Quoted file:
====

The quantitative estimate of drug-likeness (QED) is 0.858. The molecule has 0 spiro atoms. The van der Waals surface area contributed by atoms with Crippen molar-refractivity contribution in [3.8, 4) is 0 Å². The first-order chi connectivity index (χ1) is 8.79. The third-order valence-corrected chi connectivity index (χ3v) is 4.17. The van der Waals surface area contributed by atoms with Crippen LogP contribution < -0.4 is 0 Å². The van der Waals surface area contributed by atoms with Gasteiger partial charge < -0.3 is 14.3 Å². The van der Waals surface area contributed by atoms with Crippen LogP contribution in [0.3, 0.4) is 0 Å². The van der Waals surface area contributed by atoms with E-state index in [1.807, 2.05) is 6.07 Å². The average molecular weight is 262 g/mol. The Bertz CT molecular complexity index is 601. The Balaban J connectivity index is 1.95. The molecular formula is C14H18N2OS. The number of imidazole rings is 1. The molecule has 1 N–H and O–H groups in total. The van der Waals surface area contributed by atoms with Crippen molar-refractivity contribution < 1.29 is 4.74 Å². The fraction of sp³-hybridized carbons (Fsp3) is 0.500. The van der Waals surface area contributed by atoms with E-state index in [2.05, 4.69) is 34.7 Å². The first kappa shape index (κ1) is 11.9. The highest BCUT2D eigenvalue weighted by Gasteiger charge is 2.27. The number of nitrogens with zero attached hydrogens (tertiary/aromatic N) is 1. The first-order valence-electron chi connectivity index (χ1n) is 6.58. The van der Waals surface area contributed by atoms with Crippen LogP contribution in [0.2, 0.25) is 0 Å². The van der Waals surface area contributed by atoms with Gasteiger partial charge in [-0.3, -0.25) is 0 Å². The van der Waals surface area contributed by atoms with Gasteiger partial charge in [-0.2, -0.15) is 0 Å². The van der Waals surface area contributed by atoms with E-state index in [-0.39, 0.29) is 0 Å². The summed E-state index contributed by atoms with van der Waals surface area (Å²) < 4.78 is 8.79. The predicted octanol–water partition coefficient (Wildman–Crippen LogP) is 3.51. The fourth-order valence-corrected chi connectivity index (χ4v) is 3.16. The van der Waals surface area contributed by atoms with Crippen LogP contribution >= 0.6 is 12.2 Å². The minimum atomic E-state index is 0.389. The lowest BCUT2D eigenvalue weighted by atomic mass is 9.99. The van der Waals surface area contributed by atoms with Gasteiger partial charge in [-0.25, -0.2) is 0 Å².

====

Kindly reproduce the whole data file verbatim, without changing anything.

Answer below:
The quantitative estimate of drug-likeness (QED) is 0.858. The molecule has 0 spiro atoms. The van der Waals surface area contributed by atoms with Crippen molar-refractivity contribution in [3.8, 4) is 0 Å². The first-order chi connectivity index (χ1) is 8.79. The third-order valence-corrected chi connectivity index (χ3v) is 4.17. The van der Waals surface area contributed by atoms with Crippen LogP contribution < -0.4 is 0 Å². The van der Waals surface area contributed by atoms with Gasteiger partial charge < -0.3 is 14.3 Å². The van der Waals surface area contributed by atoms with Crippen LogP contribution in [0.3, 0.4) is 0 Å². The van der Waals surface area contributed by atoms with E-state index in [1.807, 2.05) is 6.07 Å². The average molecular weight is 262 g/mol. The Bertz CT molecular complexity index is 601. The Balaban J connectivity index is 1.95. The molecular formula is C14H18N2OS. The number of imidazole rings is 1. The molecule has 1 N–H and O–H groups in total. The van der Waals surface area contributed by atoms with Crippen molar-refractivity contribution < 1.29 is 4.74 Å². The fraction of sp³-hybridized carbons (Fsp3) is 0.500. The van der Waals surface area contributed by atoms with E-state index in [2.05, 4.69) is 34.7 Å². The first kappa shape index (κ1) is 11.9. The highest BCUT2D eigenvalue weighted by Gasteiger charge is 2.27. The number of nitrogens with zero attached hydrogens (tertiary/aromatic N) is 1. The first-order valence-electron chi connectivity index (χ1n) is 6.58. The van der Waals surface area contributed by atoms with Crippen LogP contribution in [0.2, 0.25) is 0 Å². The van der Waals surface area contributed by atoms with Gasteiger partial charge in [-0.3, -0.25) is 0 Å². The van der Waals surface area contributed by atoms with Gasteiger partial charge in [-0.2, -0.15) is 0 Å². The van der Waals surface area contributed by atoms with E-state index in [-0.39, 0.29) is 0 Å². The summed E-state index contributed by atoms with van der Waals surface area (Å²) < 4.78 is 8.79. The predicted octanol–water partition coefficient (Wildman–Crippen LogP) is 3.51. The fourth-order valence-corrected chi connectivity index (χ4v) is 3.16. The van der Waals surface area contributed by atoms with Crippen LogP contribution >= 0.6 is 12.2 Å². The minimum atomic E-state index is 0.389. The lowest BCUT2D eigenvalue weighted by atomic mass is 9.99. The van der Waals surface area contributed by atoms with Gasteiger partial charge in [-0.25, -0.2) is 0 Å².